I seek leave to make a brief explanation before asking the Minister for Consumer Affairs a question about price comparator websites.
The Hon. J.M.A. LENSINK: In May this year I asked the minister questions about aggregator insurance product websites, which, in some instances, have been found, when compared to the actual insurance company, to be wildly inaccurate in the order of 40 per cent or more. A study conducted in Britain in December last year found that over 75 per cent of consumers visit price comparison sites at the time of their car insurance renewal. The report indicates that there is a high level of trust of website information, as does the Australian Securities and Investment Commission, which suggests that people find the internet easier to use than product disclosure statements. In the light of the complete failure of FuelWatch and, more recently, the Grocery Choice website, supported by the federal government, my question is: are comparator websites a matter for discussion at the Ministerial Council on Consumer Affairs and, if not, will the minister bring it to the ministerial council's attention in the interests of consumer protection for South Australians?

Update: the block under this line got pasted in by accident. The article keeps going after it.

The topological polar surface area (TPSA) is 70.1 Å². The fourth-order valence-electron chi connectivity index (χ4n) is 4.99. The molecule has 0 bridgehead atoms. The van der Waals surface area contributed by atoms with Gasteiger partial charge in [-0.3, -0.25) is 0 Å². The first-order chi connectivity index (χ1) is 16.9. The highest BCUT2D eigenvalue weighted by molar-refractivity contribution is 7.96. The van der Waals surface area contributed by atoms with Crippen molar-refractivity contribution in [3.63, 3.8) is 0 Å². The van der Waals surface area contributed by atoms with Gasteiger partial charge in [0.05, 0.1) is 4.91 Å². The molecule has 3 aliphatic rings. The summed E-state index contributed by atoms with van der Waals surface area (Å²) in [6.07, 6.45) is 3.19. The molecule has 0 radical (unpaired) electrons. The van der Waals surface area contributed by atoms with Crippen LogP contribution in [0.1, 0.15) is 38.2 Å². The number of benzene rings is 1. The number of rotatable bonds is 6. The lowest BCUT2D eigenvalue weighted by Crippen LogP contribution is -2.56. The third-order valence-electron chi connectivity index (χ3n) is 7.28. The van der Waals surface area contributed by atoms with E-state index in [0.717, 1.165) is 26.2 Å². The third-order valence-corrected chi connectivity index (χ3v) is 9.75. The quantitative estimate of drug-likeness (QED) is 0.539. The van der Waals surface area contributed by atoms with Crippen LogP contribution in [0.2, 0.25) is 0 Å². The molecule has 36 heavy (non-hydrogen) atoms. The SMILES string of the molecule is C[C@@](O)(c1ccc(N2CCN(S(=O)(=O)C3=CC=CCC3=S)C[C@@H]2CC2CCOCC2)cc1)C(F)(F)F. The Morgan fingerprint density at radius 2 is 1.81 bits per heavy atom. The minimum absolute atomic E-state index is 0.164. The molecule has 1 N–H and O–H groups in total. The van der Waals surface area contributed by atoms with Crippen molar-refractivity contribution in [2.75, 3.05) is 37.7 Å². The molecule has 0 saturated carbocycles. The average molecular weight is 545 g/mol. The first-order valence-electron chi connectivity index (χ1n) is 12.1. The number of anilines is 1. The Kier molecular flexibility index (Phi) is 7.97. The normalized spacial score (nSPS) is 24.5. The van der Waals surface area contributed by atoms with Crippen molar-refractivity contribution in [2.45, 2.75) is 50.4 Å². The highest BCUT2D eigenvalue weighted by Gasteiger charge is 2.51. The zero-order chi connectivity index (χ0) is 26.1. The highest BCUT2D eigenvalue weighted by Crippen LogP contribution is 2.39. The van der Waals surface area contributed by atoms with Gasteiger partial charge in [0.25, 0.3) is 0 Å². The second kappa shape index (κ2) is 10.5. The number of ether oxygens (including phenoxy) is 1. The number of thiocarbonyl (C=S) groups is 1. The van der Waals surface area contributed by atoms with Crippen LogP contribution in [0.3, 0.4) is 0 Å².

The Hon. G.E. GAGO (Minister for State/Local Government Relations, Minister for the Status of Women, Minister for Consumer Affairs, Minister for Government Enterprises, Minister Assisting the Minister for Transport, Infrastructure and Energy) (14:31): I thank the honourable member for the question. Indeed, there is an increasing reliance by consumers upon computers to obtain advice and information. Of course, as the honourable member indicated, it presents a whole range of quite different challenges for us in terms of regulation, setting standards, and so on. Indeed, it is an area where quite a bit of work needs to be done. Following her question in parliament a month or two ago about potential problems with aggregated insurance websites, I checked my own correspondence. I requested some advice on whether my office had received other complaints or concerns.
The advice I received is that we had not. Nevertheless, I believed that the issue was potentially of enough concern that I wrote to the federal minister, Craig Emerson, and requested an outline of his assessment of how big a problem he thinks it might be, whether his office had received many complaints and whether it was seen as an issue of growing concern, given that it had been raised in parliament in South Australia. I also asked him whether there was any particular advice that his office was giving out, in terms of protections or standards, that might help improve protection for consumers, and whether he could Confidential and Subject to Revision inform me of those matters. I have not yet received a reply from him.
It is a matter that I would be only too happy to pursue following the ministerial forum.